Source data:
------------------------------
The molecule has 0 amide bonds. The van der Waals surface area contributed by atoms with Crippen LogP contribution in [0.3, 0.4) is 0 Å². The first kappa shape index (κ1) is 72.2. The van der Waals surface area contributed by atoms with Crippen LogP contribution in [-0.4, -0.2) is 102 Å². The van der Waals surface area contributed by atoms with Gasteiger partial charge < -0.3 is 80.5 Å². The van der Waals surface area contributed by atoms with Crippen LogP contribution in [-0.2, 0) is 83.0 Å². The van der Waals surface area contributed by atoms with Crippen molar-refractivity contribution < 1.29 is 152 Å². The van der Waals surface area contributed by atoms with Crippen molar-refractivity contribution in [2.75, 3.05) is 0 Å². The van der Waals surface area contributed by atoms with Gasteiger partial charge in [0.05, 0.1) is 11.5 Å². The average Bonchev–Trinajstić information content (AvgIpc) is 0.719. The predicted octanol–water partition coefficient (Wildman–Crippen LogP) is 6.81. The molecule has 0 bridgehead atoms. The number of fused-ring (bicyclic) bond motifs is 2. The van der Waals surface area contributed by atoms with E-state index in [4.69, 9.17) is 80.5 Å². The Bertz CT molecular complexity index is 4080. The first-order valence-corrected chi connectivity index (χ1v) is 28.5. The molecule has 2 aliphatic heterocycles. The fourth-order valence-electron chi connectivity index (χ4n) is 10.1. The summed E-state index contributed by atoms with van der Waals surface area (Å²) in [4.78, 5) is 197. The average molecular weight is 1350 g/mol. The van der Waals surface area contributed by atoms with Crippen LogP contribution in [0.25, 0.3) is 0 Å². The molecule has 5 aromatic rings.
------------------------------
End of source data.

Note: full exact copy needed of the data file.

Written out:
The molecule has 0 amide bonds. The van der Waals surface area contributed by atoms with Crippen LogP contribution in [0.3, 0.4) is 0 Å². The first kappa shape index (κ1) is 72.2. The van der Waals surface area contributed by atoms with Crippen LogP contribution in [-0.4, -0.2) is 102 Å². The van der Waals surface area contributed by atoms with Gasteiger partial charge < -0.3 is 80.5 Å². The van der Waals surface area contributed by atoms with Crippen LogP contribution in [-0.2, 0) is 83.0 Å². The van der Waals surface area contributed by atoms with Crippen molar-refractivity contribution < 1.29 is 152 Å². The van der Waals surface area contributed by atoms with Crippen molar-refractivity contribution in [2.75, 3.05) is 0 Å². The van der Waals surface area contributed by atoms with Gasteiger partial charge in [0.05, 0.1) is 11.5 Å². The average Bonchev–Trinajstić information content (AvgIpc) is 0.719. The predicted octanol–water partition coefficient (Wildman–Crippen LogP) is 6.81. The molecule has 0 bridgehead atoms. The number of fused-ring (bicyclic) bond motifs is 2. The van der Waals surface area contributed by atoms with E-state index in [4.69, 9.17) is 80.5 Å². The Bertz CT molecular complexity index is 4080. The first-order valence-corrected chi connectivity index (χ1v) is 28.5. The molecule has 2 aliphatic heterocycles. The fourth-order valence-electron chi connectivity index (χ4n) is 10.1. The summed E-state index contributed by atoms with van der Waals surface area (Å²) in [4.78, 5) is 197. The average molecular weight is 1350 g/mol. The van der Waals surface area contributed by atoms with Crippen LogP contribution in [0.25, 0.3) is 0 Å². The molecule has 5 aromatic rings.